~Much of the content below was excerpted from the work of Myron Orfield.
It is important to note that Ron Clark Construction has very little direct investment in this project. The bulk of the financing (over $9 million) comes in the form of Low Income Housing Tax Credits (LIHTC) provided by the Minnesota Housing Finance Agency. It is shocking that the Minnesota HFA would finance a project who’s design is high-density 100% low-income, when their own reports show a correlation with this type of housing and increased crime and decreased property values. It seems that the LIHTC program is being used both intentionally and unintentionally, to increase racial and economic segregation in the Twin Cities.
The Twin Cities region uses federal affordable housing funds like LIHTC to promote affordable housing in suburban areas with strong economies and schools. However, the distribution of housing under these programs is still skewed toward high-density, low-income, segregated neighborhoods. The intention might be to promote desegregation, but programs like LIHTC (and the Community Reinvestment Act) actually intensify segregation.
Affordable housing provided under the LIHTC program concentrates low-income households in racially segregated or transitioning neighborhoods and further intensifies school segregation by creating more racially identifiable schools with high poverty enrollments.
The LIHTC program is the largest federal program that supports building low-income housing. Created by the Tax Reform Act of 1986, the program provides over $5 billion dollars each year for the construction, acquisition or rehabilitation of low-income housing. The program allows investors in residential rental property to claim tax credits for the development or rehabilitation of property to be rented to low-income tenants. While the Internal Revenue Service regulates the distribution of tax credits, state housing finance agencies make the decisions to fund specific projects and administer the allocation of tax credits.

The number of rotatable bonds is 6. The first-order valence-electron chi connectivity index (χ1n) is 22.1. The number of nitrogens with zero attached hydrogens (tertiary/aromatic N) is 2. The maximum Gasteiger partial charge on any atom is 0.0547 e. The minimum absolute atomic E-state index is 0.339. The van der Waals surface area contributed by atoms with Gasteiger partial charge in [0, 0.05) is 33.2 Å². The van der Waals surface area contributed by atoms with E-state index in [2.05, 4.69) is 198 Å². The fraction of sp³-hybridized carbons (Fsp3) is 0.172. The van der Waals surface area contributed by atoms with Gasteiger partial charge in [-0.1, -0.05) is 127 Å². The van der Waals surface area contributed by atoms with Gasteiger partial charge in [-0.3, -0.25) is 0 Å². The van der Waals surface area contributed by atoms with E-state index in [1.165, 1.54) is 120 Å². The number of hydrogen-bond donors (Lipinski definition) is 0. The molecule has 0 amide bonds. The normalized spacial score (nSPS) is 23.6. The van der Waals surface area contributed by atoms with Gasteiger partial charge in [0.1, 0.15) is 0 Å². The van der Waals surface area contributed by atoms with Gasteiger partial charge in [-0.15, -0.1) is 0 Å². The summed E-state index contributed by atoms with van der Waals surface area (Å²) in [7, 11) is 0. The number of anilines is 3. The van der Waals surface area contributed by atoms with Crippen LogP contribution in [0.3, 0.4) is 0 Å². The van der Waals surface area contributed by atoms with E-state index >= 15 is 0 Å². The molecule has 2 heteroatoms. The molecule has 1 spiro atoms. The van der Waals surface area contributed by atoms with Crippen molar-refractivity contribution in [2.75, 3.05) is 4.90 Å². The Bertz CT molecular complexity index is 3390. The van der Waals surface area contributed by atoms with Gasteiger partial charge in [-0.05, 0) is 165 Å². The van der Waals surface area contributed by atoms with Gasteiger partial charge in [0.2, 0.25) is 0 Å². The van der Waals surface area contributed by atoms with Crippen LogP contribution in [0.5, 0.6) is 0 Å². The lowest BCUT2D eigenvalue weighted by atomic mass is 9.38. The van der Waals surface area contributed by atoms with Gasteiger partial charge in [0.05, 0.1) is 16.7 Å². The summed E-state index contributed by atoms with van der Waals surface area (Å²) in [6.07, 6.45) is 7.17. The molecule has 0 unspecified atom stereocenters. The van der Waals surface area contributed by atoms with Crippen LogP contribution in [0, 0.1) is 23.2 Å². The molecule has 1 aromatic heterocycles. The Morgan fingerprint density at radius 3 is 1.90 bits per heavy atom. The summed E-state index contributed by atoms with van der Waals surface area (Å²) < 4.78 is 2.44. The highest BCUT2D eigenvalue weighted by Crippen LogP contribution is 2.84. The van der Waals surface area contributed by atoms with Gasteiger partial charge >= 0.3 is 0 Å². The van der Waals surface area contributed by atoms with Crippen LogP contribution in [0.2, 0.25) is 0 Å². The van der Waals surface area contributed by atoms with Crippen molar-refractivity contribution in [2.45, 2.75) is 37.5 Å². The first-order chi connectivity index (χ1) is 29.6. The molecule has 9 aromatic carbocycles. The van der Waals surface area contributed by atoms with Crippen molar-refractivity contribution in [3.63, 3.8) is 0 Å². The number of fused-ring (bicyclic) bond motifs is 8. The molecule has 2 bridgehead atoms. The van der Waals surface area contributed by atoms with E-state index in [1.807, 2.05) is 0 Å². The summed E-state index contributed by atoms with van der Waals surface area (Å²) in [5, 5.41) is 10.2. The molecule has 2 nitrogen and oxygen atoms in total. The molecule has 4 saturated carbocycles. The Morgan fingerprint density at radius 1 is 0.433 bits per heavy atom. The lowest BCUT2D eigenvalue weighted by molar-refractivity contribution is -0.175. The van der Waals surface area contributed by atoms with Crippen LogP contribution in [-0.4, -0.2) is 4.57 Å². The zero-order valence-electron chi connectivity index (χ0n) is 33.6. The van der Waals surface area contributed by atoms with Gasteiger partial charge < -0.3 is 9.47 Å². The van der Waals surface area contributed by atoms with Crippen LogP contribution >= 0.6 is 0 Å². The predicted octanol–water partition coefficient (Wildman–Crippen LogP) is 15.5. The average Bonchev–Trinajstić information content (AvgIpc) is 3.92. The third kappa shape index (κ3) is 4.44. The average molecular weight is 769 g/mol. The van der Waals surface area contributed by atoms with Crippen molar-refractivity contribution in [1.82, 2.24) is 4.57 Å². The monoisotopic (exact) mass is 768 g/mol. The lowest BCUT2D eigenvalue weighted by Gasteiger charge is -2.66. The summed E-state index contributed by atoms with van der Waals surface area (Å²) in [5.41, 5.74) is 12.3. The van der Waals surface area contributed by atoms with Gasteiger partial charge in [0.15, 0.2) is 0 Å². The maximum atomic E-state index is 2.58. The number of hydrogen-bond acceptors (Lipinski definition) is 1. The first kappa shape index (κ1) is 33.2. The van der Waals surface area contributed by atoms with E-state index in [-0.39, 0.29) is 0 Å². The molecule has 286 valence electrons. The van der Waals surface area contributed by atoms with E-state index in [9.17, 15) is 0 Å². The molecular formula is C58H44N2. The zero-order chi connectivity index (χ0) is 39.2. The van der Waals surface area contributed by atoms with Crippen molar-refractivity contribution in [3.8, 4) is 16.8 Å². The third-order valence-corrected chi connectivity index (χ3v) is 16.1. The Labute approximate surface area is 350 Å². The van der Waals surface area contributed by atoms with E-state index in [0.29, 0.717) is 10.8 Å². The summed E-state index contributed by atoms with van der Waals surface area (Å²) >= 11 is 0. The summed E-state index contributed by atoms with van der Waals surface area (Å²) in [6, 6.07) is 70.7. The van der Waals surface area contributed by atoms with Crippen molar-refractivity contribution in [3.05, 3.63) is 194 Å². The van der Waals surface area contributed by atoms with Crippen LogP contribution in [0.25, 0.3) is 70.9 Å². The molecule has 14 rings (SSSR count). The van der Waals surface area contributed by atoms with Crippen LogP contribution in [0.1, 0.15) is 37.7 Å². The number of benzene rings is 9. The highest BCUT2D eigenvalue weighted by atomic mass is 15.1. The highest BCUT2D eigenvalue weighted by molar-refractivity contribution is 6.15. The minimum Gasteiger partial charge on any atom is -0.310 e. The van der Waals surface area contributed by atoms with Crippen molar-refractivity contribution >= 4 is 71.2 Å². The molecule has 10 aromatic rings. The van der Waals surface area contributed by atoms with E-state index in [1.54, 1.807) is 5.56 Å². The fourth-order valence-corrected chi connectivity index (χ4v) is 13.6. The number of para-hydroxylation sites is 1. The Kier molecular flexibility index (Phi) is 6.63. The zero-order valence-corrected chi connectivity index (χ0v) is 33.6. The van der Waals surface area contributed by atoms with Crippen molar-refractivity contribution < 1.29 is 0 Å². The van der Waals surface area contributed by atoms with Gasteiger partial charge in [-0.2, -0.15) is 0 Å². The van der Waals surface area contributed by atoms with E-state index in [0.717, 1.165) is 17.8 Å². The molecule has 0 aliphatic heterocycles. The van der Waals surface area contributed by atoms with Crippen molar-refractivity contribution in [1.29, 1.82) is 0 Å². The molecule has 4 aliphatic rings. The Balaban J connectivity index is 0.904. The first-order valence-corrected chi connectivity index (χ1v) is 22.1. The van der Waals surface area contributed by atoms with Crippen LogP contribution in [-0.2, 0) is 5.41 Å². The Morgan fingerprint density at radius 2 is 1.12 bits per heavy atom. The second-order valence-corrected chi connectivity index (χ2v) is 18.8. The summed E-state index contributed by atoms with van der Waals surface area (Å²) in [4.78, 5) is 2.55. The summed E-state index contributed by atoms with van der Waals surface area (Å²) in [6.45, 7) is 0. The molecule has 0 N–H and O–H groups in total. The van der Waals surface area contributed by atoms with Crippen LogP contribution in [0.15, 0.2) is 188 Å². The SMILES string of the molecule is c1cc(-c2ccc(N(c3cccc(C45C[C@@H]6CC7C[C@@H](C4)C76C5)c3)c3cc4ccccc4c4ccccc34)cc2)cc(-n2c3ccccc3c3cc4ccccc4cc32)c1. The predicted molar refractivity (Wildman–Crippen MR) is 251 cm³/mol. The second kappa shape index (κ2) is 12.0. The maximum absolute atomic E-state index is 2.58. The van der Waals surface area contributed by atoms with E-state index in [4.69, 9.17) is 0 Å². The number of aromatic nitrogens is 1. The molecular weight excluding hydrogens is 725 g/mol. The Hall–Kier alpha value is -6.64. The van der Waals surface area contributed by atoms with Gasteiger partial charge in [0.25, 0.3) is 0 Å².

Policy 13/39 and Qualified Allocation Plan
In the 1970s the Minnesota Housing Finance Agency created and operated the most effective suburban affordable housing plan in the nation’s history based on the amount of integration achieved. This program, known as Policy 13/39, operated under the fair share requirement of the Minnesota Land Use Planning Act and the federal A-95 review power with clear guidance from HUD. Both state and federal law provided an independent statutory basis to support the program.
Although never repealed, in the mid-1980s, the Minnesota Legislature effectively ended the Federal Fair Housing Act at the behest of politicians, housing officials and developers based in the central city—not the suburbs. This coalition sponsored successful legislation that mandated that a disproportionate number of units be built in poor central city neighborhoods. They used sub-allocators and Qualified Allocation Plan (QAP) guidelines that promoted segregation rather than integration.
Why Segregation Matters
Racial segregation is not just about race. It is also about access to jobs, good schools and other economic prospects. Where one lives significantly impacts the availability of these opportunities and thus can dramatically impact one’s ability to succeed. To the extent that segregation limits people’s residential choices, it undermines equality of access.
Racial segregation is particularly harmful because it creates segregated schools, which adds another layer of challenges for diverse young people, undermining the region’s economic earning potential. There are a number of reasons to be concerned about segregation in schools and to pursue coordinated policies to increase integration.
A sampling of Graduation rates and percentage of free lunches at different school districts help illustrate the point:
Graduation Rate: 50%
Free lunch: 65%
Graduation Rate: 98%
Free lunch: 8%
Richfield is considered an integrated neighborhood with 62% white and 38% Hispanic/people of color. The Richfield school system is considered segregated with its share of black, Hispanic, or other students of color exceeding 50 percent.
A Comprehensive Strategy to Integrate Twin Cities Schools and Neighborhoods 2009, Institute on Race and Poverty, University of Minnesota Law School
Comments on 2011 Minnesota Analysis of Impediments to Fair Housing Choice Myron Orfield, Executive Director, Institute on Race & Poverty, University of Minnesota Law School